WBI’s Delivery Partners Development Program | World Bank Institute (WBI)

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WBI’s Delivery Partners Development Program

From February 4 to 15, fifteen participants from Ghana, the Philippines, Canada, and the United States attended the World Bank Institute (WBI) Leadership practice’s Delivery Partners Development Program (DPDP) at the Bolger Center for Leadership Development in Potomac, Maryland. Senior faculty from the Ghana Institute of Management and Public Administration (GIMPA) and the Ateneo School of Government (ASoG) in the Philippines were joined by experienced development professionals from the UNDP, University of Ottawa’s Centre on Governance, and colleagues from WBI.

WBI’s Leadership Practice, in partnership with World Bank Operations and WBI thematic experts, is delivering multiple programs this fiscal year. Initiatives include, among others, Leadership in Solid Waste Management in the Balkans; Financial Management Information Systems in East Asia and the Pacific; Civil Service Reform in Sierra Leone; and Water and Sewage Management in Iraq. These programs focus on assisting coalitions of in-country change agents address the “how” of reform, combining technical expertise with the ability to mobilize ideas, resources, and stakeholders.  In response to rising demand, the Leadership Practice has just completed an intensive two-week workshop to partner with seasoned facilitators and senior development professionals to help deliver WBI’s Leadership for Development Program (L4D) to clients.

“The core components of the Leadership program have the potential to be used as a roadmap when designing the method and process of intervention in WBI’s capacity development work,” said WBI Senior Advisor, Bruno Laporte. The DPDP workshop exposed participants to all modules of the L4D, which include Adaptive Leadership; Constraints to Collective Action; Stakeholder Influence Mapping; Self Mastery; Strategic Communication; and the Rapid Results Approach.

For clients, the ability to deliver at scale largely depends on the availability of partner organizations based in developing countries.  For this reason, the Leadership Practice invited seasoned facilitators from schools of public policy and administration located in Africa and East Asia. 

“The program was eye-opening, challenging and inspirational for the GIMPA team who now feel more empowered to further impact leadership development in Anglo-phone Africa,” said Quassy Adjapawn, a participant in the program. Deeply embedded in the DNA of WBI’s Leadership Program is the belief that achieving different (better!) results requires “doing things differently.” The difficult journey toward successful and sustainable reform demands that change agents recognize the technical and non-technical aspects of reform; reduce uncertainty with the use of practical diagnostic tools; and mobilize stakeholders via savvy engagement. UNDP’s Atul Shekar stated that this integrated approach is “unlike any other… in that it has the right mix between the content and the process and is thereby able to affect how people impact, co-ordinate and process issues from the level of the individual, the team and the organization, in order to achieve results.” According to WBI Lead Specialist, Nicola Smithers, this practical focus on the ‘how to’ of reform is a “critical value-add for the World Bank” and “one defining difference of what WBI has to offer.”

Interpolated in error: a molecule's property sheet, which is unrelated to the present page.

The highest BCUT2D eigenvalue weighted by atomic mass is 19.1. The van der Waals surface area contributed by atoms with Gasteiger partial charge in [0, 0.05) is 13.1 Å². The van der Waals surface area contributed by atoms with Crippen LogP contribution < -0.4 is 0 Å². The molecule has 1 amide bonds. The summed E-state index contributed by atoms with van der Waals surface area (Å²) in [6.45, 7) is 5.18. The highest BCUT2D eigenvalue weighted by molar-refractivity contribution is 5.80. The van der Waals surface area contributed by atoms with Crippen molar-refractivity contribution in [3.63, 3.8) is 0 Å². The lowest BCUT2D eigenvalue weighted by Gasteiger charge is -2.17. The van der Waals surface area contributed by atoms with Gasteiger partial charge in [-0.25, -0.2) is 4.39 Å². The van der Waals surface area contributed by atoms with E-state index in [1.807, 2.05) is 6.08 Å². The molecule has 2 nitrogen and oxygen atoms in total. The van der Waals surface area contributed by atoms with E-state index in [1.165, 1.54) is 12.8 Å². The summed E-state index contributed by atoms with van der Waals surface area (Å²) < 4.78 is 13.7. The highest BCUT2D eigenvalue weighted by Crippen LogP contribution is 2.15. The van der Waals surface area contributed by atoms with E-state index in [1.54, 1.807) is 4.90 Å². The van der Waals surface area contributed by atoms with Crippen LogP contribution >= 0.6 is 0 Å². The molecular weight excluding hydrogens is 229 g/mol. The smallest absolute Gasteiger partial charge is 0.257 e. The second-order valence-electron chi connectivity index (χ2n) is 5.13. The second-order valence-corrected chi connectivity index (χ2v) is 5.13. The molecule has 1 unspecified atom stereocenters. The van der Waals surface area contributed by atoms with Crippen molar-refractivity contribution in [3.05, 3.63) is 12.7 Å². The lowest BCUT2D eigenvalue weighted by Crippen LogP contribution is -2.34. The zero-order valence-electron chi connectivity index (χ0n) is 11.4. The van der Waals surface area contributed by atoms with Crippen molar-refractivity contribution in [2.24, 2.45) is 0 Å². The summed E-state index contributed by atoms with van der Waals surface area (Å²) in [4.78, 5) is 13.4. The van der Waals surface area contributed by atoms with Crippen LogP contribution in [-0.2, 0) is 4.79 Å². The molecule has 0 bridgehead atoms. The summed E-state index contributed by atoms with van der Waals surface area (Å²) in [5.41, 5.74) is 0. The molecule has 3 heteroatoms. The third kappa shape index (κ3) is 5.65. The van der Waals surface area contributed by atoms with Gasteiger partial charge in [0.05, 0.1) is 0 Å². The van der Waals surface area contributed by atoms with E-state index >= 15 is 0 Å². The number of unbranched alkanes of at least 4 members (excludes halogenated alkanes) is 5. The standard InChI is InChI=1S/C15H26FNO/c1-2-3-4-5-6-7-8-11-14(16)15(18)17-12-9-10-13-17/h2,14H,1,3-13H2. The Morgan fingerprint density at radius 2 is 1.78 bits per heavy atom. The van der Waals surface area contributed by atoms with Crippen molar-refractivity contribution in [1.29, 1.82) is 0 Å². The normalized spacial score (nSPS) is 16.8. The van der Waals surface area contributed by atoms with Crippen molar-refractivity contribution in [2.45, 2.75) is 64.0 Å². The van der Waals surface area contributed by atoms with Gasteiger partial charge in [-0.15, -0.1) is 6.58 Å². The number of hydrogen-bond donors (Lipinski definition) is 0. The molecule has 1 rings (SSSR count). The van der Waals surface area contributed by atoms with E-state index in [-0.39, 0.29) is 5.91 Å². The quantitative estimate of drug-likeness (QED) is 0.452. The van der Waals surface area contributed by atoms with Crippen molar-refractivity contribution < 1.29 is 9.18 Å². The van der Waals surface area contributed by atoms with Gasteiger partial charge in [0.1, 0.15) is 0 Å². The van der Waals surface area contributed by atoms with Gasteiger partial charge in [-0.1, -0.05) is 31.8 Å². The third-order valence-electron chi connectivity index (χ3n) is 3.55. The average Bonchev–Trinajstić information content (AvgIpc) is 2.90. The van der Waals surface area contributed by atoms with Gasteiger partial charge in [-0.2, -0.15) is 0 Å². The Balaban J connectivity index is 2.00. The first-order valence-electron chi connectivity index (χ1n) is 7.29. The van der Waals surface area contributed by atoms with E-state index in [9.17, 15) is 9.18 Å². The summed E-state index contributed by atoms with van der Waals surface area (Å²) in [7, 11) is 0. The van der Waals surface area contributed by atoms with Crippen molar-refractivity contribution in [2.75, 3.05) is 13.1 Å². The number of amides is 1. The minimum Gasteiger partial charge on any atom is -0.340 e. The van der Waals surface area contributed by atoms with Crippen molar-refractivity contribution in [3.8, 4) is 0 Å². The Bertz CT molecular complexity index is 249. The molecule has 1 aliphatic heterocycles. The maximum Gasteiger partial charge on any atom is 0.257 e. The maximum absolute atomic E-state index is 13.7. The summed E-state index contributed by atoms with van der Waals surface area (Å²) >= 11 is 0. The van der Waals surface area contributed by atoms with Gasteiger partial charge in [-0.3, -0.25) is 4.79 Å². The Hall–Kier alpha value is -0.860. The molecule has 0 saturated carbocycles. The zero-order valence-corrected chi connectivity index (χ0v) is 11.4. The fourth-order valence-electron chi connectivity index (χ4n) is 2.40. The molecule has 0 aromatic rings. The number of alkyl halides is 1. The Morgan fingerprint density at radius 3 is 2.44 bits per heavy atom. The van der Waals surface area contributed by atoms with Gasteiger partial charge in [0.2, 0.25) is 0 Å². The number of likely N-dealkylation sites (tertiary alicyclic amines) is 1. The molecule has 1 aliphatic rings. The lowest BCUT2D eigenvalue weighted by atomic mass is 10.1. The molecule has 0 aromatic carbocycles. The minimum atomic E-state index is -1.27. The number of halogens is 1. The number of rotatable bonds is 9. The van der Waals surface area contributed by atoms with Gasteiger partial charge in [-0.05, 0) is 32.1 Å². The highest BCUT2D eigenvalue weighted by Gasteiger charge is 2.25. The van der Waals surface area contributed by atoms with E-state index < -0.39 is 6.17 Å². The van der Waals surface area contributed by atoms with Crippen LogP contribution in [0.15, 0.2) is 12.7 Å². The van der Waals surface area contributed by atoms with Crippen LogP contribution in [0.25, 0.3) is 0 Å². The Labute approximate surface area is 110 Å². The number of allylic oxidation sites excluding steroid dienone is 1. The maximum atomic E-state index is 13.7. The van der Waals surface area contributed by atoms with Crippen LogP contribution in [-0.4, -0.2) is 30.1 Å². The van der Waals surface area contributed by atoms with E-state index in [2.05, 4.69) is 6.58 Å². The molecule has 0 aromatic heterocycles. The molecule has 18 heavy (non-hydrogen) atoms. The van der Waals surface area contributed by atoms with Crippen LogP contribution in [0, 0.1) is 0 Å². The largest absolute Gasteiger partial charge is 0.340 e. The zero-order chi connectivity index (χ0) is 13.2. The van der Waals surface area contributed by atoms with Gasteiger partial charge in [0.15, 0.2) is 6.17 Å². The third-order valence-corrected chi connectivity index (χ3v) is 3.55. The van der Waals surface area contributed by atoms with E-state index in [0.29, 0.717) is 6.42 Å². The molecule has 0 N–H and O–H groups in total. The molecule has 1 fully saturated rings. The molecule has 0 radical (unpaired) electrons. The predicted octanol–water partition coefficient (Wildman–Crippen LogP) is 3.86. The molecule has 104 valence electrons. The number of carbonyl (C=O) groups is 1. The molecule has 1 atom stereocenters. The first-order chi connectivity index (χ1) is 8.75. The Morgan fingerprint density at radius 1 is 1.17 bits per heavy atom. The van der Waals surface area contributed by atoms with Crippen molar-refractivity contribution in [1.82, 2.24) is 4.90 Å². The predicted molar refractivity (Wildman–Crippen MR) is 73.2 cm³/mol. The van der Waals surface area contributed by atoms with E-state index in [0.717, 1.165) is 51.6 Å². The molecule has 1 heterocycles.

The workshop design combined “immersive learning” to simulate what it feels like to be a member of a participating reform team, “clinics” for each module to deepen understanding of core concepts, and “teaching effectiveness” on the art and science of adult learning pedagogies.  The DPDP cohort will continue on to the next phases of the collaboration, which will include on-the-ground observation with live reform teams, followed by co-facilitation and, finally, the actual leading of a delivery, all in close partnership with WBI’s Leadership Practice.

“The World Bank has long been implementing numerous projects all over the world and, yet, in many cases, these projects get stuck due to exclusively focusing on the technical aspects of reform,” said Adelfo Briones of ASoG.  “Recruiting and training a global faculty… will go a long way towards improving the lives of many living in the developing world.” 
 

Comments (1)

Great experience

Thank you so much for such a great experience.

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